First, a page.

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Document Type

Article

Publication Date

Winter 2021

Publication Citation

96 Indiana Law Journal 571 (2021)

Abstract

Constitutional torts—private lawsuits for constitutional wrongdoing—are the primary means by which violations of the U.S. Constitution are vindicated and deterred. Through damage awards, and occasionally injunctive relief, victims of constitutional violations discourage future misconduct while obtaining redress. However, the collection of laws that governs these actions is a complete muddle, lacking any sort of coherent structure or unifying theory. The result is too much and too little constitutional litigation, generating calls for reform from across the political spectrum along with reverberations that reach from Standing Rock to Flint to Ferguson.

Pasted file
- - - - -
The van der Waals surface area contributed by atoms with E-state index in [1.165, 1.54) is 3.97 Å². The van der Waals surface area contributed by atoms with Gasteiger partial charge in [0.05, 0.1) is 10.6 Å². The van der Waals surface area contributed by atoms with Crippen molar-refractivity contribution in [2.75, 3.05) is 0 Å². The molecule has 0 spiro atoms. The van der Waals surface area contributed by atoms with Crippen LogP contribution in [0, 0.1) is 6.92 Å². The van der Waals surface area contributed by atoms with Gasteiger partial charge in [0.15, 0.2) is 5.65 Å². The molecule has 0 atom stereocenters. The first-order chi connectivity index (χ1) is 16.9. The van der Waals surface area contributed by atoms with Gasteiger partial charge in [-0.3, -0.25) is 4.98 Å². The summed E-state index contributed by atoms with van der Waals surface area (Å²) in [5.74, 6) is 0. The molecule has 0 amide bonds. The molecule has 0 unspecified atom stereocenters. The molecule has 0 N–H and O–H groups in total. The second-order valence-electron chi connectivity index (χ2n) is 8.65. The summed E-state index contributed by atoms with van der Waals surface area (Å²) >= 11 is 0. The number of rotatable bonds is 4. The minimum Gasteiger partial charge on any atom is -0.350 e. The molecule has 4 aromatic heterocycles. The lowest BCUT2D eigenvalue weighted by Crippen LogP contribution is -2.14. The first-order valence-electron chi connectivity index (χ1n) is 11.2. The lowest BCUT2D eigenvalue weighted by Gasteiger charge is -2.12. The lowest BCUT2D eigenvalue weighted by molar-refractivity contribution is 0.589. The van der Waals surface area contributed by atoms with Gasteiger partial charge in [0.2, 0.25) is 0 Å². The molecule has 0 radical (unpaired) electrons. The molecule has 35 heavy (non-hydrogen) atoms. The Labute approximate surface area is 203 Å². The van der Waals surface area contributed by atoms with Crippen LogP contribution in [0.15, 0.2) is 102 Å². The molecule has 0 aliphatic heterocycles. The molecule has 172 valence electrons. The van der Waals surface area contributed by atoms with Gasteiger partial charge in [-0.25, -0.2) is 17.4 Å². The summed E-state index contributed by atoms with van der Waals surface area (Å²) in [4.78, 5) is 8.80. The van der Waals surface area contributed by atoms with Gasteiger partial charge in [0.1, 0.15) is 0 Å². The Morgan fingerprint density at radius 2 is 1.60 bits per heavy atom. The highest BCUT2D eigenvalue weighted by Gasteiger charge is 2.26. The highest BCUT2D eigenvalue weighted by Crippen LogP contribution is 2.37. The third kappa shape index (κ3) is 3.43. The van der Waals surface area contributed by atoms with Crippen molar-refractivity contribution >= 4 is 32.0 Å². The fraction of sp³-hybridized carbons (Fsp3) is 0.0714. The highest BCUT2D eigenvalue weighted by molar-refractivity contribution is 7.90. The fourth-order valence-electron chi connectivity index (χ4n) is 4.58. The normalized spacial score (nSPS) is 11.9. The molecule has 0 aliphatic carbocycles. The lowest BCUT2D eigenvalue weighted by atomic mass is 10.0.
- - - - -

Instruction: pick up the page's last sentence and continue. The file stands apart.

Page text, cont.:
This Article constructs a framework of the constitutional tort system, drawing on contemporary tort scholarship’s rich theorization of a similar set of challenges that emerge in the private law context. By framing constitutional litigation as part of an essentially tort-like system, in which the law seeks to facilitate deterrence and compensation without unduly burdening state action, this Article presents an analytical lens that clarifies, challenges, and transforms the law of constitutional torts.

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